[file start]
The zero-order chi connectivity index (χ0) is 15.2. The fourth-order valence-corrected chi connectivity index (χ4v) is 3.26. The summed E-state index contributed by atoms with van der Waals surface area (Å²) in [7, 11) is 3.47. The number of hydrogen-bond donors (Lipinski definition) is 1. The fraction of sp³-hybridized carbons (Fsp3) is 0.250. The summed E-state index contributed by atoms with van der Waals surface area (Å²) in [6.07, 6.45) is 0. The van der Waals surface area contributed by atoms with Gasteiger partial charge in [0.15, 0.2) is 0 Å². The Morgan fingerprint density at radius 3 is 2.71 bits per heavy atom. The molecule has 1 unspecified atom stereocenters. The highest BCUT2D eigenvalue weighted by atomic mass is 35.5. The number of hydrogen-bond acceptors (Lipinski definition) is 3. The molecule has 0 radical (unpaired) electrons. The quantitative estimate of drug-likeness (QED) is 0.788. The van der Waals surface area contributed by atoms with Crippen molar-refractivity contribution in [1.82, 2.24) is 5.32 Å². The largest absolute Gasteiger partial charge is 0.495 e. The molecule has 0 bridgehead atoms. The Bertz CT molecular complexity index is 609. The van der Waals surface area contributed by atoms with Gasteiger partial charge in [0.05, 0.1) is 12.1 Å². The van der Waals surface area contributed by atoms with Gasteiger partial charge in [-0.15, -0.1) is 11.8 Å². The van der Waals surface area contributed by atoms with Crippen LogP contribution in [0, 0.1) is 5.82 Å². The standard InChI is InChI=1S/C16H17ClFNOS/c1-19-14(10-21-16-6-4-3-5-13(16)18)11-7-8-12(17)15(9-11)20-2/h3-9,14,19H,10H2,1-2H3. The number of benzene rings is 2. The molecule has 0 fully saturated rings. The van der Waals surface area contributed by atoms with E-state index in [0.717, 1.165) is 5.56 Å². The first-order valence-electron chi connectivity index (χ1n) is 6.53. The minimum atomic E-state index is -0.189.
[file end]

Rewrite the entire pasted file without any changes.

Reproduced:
The zero-order chi connectivity index (χ0) is 15.2. The fourth-order valence-corrected chi connectivity index (χ4v) is 3.26. The summed E-state index contributed by atoms with van der Waals surface area (Å²) in [7, 11) is 3.47. The number of hydrogen-bond donors (Lipinski definition) is 1. The fraction of sp³-hybridized carbons (Fsp3) is 0.250. The summed E-state index contributed by atoms with van der Waals surface area (Å²) in [6.07, 6.45) is 0. The van der Waals surface area contributed by atoms with Gasteiger partial charge in [0.15, 0.2) is 0 Å². The Morgan fingerprint density at radius 3 is 2.71 bits per heavy atom. The molecule has 1 unspecified atom stereocenters. The highest BCUT2D eigenvalue weighted by atomic mass is 35.5. The number of hydrogen-bond acceptors (Lipinski definition) is 3. The molecule has 0 radical (unpaired) electrons. The quantitative estimate of drug-likeness (QED) is 0.788. The van der Waals surface area contributed by atoms with Crippen molar-refractivity contribution in [1.82, 2.24) is 5.32 Å². The largest absolute Gasteiger partial charge is 0.495 e. The molecule has 0 bridgehead atoms. The Bertz CT molecular complexity index is 609. The van der Waals surface area contributed by atoms with Gasteiger partial charge in [0.05, 0.1) is 12.1 Å². The van der Waals surface area contributed by atoms with Gasteiger partial charge in [-0.15, -0.1) is 11.8 Å². The van der Waals surface area contributed by atoms with Crippen LogP contribution in [0, 0.1) is 5.82 Å². The standard InChI is InChI=1S/C16H17ClFNOS/c1-19-14(10-21-16-6-4-3-5-13(16)18)11-7-8-12(17)15(9-11)20-2/h3-9,14,19H,10H2,1-2H3. The number of benzene rings is 2. The molecule has 0 fully saturated rings. The van der Waals surface area contributed by atoms with E-state index in [0.717, 1.165) is 5.56 Å². The first-order valence-electron chi connectivity index (χ1n) is 6.53. The minimum atomic E-state index is -0.189.